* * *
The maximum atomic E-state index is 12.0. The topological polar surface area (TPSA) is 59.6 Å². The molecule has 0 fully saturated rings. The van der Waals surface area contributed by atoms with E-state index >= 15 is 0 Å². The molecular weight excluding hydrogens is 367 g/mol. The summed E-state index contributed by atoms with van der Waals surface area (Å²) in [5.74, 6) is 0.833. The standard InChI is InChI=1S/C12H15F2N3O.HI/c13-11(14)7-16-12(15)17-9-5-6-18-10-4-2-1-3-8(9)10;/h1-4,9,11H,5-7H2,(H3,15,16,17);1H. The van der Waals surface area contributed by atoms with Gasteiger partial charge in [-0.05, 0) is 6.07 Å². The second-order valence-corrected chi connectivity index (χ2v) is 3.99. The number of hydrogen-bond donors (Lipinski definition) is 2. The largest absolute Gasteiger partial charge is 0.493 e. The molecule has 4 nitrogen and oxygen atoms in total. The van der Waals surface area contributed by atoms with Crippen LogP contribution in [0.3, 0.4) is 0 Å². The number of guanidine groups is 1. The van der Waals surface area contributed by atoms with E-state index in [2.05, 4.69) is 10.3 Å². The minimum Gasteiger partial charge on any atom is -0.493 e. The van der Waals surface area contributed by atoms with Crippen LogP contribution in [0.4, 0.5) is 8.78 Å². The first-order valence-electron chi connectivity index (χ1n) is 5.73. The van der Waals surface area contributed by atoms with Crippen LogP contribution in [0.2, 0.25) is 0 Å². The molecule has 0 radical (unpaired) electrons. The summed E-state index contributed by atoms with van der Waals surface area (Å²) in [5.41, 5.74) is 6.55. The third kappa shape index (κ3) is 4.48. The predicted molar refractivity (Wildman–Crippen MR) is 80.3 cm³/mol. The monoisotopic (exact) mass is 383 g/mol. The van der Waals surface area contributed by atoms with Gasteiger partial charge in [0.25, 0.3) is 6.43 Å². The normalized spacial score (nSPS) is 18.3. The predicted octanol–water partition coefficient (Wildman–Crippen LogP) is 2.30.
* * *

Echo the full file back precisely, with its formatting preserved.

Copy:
The maximum atomic E-state index is 12.0. The topological polar surface area (TPSA) is 59.6 Å². The molecule has 0 fully saturated rings. The van der Waals surface area contributed by atoms with E-state index >= 15 is 0 Å². The molecular weight excluding hydrogens is 367 g/mol. The summed E-state index contributed by atoms with van der Waals surface area (Å²) in [5.74, 6) is 0.833. The standard InChI is InChI=1S/C12H15F2N3O.HI/c13-11(14)7-16-12(15)17-9-5-6-18-10-4-2-1-3-8(9)10;/h1-4,9,11H,5-7H2,(H3,15,16,17);1H. The van der Waals surface area contributed by atoms with Gasteiger partial charge in [-0.05, 0) is 6.07 Å². The second-order valence-corrected chi connectivity index (χ2v) is 3.99. The number of hydrogen-bond donors (Lipinski definition) is 2. The largest absolute Gasteiger partial charge is 0.493 e. The molecule has 4 nitrogen and oxygen atoms in total. The van der Waals surface area contributed by atoms with Crippen LogP contribution in [0.3, 0.4) is 0 Å². The number of guanidine groups is 1. The van der Waals surface area contributed by atoms with E-state index in [2.05, 4.69) is 10.3 Å². The minimum Gasteiger partial charge on any atom is -0.493 e. The van der Waals surface area contributed by atoms with Crippen LogP contribution in [0.4, 0.5) is 8.78 Å². The first-order valence-electron chi connectivity index (χ1n) is 5.73. The van der Waals surface area contributed by atoms with Crippen LogP contribution in [0.2, 0.25) is 0 Å². The molecule has 0 radical (unpaired) electrons. The summed E-state index contributed by atoms with van der Waals surface area (Å²) in [5.41, 5.74) is 6.55. The third kappa shape index (κ3) is 4.48. The predicted molar refractivity (Wildman–Crippen MR) is 80.3 cm³/mol. The monoisotopic (exact) mass is 383 g/mol. The van der Waals surface area contributed by atoms with Gasteiger partial charge in [0.25, 0.3) is 6.43 Å². The normalized spacial score (nSPS) is 18.3. The predicted octanol–water partition coefficient (Wildman–Crippen LogP) is 2.30.